have you ever thought computers should just "know" something they didn't?  confess.  it's good for the soul.

Frequently Asked Questions

What time is it?

What do you want to eat for dinner?

What do you want to watch?

How much does it cost?

What's the square root of 42?


Why do I have to change my password?

Why are you so handsome?

When do we get paid?

What do you want to do?

Why do we have to work?

Where is my cell phone?

Where are we going?

Do we have to get up?

Did you hear the alarm go off?

Can you hear me now?

Did you read Ricky's blog too?

What are some questions frequently asked of you?

A Smashing Good Time

No, these aren't ink blots.

I'm not a shrink.

This is a oh-so-pretty smashed laptop screen.

Parents, don't leave your work laptop lying on the ground in the middle of the living room where your daughter can come running by and stomp on it.

And kids, don't do drugs.

Tell me some computer trauma stories!

Guest Post for Zechariah Brewer

I'm not here today.

So quit looking for me.

Seriously, now you're just a stalker.

Ok fine, I'll tell you.

I'm guest posting over at Zechariah Brewer's new blog, Love Thy Roommate.

Head on over and and to the list I started of things you should never share with your roommate!

Funny Things My Dad Says

My dad is the best man I know.

He's my example for how to walk with God, be a good husband and raise your kids right.

He also has a knack for saying unintentionally funny things.

One time we walked into Home Depot. Dad walked up to the first employee he saw, a woman, and asked, "Which end is your plumbing on?" Mom and I walked away quickly, choking back laughter.

He's also got a habit of pronouncing certain words incorrectly, or Canadian-ly, as the case may be.

He's not 'sorry' about something, he's 'sorey'.

He doesn't want you to 'wait' for him. He wants you to 'waint'.

He doesn't look at our family photo 'albums'. He looks at our 'alblums'.

He doesn't want 'onions' on his pizza, he wants 'ungyuns'.

But as much as I give him a hard time for his word usage, I still want to be like him. If I can be half the man my dad is, I'll consider myself a success.

I just hope the language skills don't catch on.

What? Hold on, Honey. I'm blogging. I know you want me to put that funny picture in the photo alblum of me crying while cutting the ungyuns, but you'll have to waint. Sorey!

What funny things do your folks say?

How To Be A Doctor

I think most kids grow up to work dead-end jobs simply because they didn't know how to get to their dream ones.

So this one's for the kids. Every kid has dreamed at one point in their lives of being a doctor.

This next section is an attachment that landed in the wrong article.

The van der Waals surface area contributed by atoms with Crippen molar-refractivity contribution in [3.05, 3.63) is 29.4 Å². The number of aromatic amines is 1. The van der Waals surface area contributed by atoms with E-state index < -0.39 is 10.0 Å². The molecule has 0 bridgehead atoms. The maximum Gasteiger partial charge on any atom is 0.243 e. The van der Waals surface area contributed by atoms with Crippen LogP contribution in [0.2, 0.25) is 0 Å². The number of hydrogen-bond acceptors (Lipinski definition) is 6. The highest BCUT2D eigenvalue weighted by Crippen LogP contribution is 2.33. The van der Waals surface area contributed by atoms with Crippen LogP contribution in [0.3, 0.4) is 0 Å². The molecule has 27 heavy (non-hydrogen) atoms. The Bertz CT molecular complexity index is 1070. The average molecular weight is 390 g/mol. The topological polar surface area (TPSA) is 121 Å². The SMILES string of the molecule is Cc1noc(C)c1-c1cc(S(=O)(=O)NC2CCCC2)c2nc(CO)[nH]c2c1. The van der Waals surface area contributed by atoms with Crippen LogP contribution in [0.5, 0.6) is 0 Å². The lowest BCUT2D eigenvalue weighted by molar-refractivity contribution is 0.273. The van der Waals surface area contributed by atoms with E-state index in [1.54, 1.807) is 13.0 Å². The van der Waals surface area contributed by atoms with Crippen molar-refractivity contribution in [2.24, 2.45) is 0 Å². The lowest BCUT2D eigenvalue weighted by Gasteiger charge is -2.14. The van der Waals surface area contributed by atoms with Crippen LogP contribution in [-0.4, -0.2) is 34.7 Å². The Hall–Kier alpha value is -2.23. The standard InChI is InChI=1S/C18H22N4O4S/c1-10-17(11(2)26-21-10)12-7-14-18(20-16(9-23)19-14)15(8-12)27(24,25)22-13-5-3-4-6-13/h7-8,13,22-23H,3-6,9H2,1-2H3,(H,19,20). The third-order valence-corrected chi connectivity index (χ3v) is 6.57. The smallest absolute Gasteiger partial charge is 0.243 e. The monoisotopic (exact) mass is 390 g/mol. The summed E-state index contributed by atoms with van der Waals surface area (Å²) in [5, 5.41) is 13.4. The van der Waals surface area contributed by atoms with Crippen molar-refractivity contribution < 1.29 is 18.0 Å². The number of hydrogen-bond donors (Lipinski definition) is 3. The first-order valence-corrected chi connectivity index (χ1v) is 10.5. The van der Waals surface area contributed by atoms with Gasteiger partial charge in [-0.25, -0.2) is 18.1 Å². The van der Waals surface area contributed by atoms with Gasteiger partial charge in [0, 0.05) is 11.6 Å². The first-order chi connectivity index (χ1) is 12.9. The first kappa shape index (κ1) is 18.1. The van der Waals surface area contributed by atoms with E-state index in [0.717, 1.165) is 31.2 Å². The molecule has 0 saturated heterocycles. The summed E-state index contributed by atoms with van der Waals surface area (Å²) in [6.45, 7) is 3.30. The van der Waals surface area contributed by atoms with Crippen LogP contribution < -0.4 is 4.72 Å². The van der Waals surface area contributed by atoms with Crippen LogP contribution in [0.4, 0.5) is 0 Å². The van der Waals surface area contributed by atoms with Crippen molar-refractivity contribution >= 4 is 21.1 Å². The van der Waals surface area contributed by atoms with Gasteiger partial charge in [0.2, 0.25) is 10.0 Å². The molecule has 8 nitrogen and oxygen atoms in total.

Saving lives, a high salary, malpractice suits. What's not to like?

Things You Can Do Now To Prepare For Your Future As A Doctor
  • Apply for med school. Since this process can take so long, it's never too early to apply. Remember that you won't start your career until ten years after all your friends. Get a head start!
  • Watch Doogie Houser. He's just a kid, and yet he's a doctor. If he can do it, you can too!
  • Rummage through Mom and Dad's medicine cabinet. Read all the labels and learn what each one does. Don't take any of the medicine; that would be dangerous. Give it to the cat instead to see what happens.
  • Surf Web MD. Look at all the weird things people can come down with. If any of it freaks you out, you're probably better off as an IT guy. If it intrigues and excites you, you've found the right profession.
    • Weirdo.
  • Keep people waiting. When Mom and Dad call you downstairs for dinner, wait at least thirty minutes. When you finally come, act preoccupied and furrow your brow as you stare off into space and ignore the family dinnertime chat.
  • Give ambiguous answers. When people ask you questions, don't tie yourself down to definitive answers. You'll need this later when diagnosing your patients.
    • "You may have carpal tunnel, Mrs. Johnson. Or malaria. Or rapid hair loss triggered by onset coronary failure. We'll need to run some more expensive tests."
      • "Oh, no! Is it fatal?"
        • "Only if you die."
What tips do you have for the kids?

Blight at the End of the Tunnel, Part II

I'm milking this audit training thing for all it's worth!

There were some really silly questions about some of the case studies. For your reading pleasure, I have provided the questions and some of the actual answers I submitted.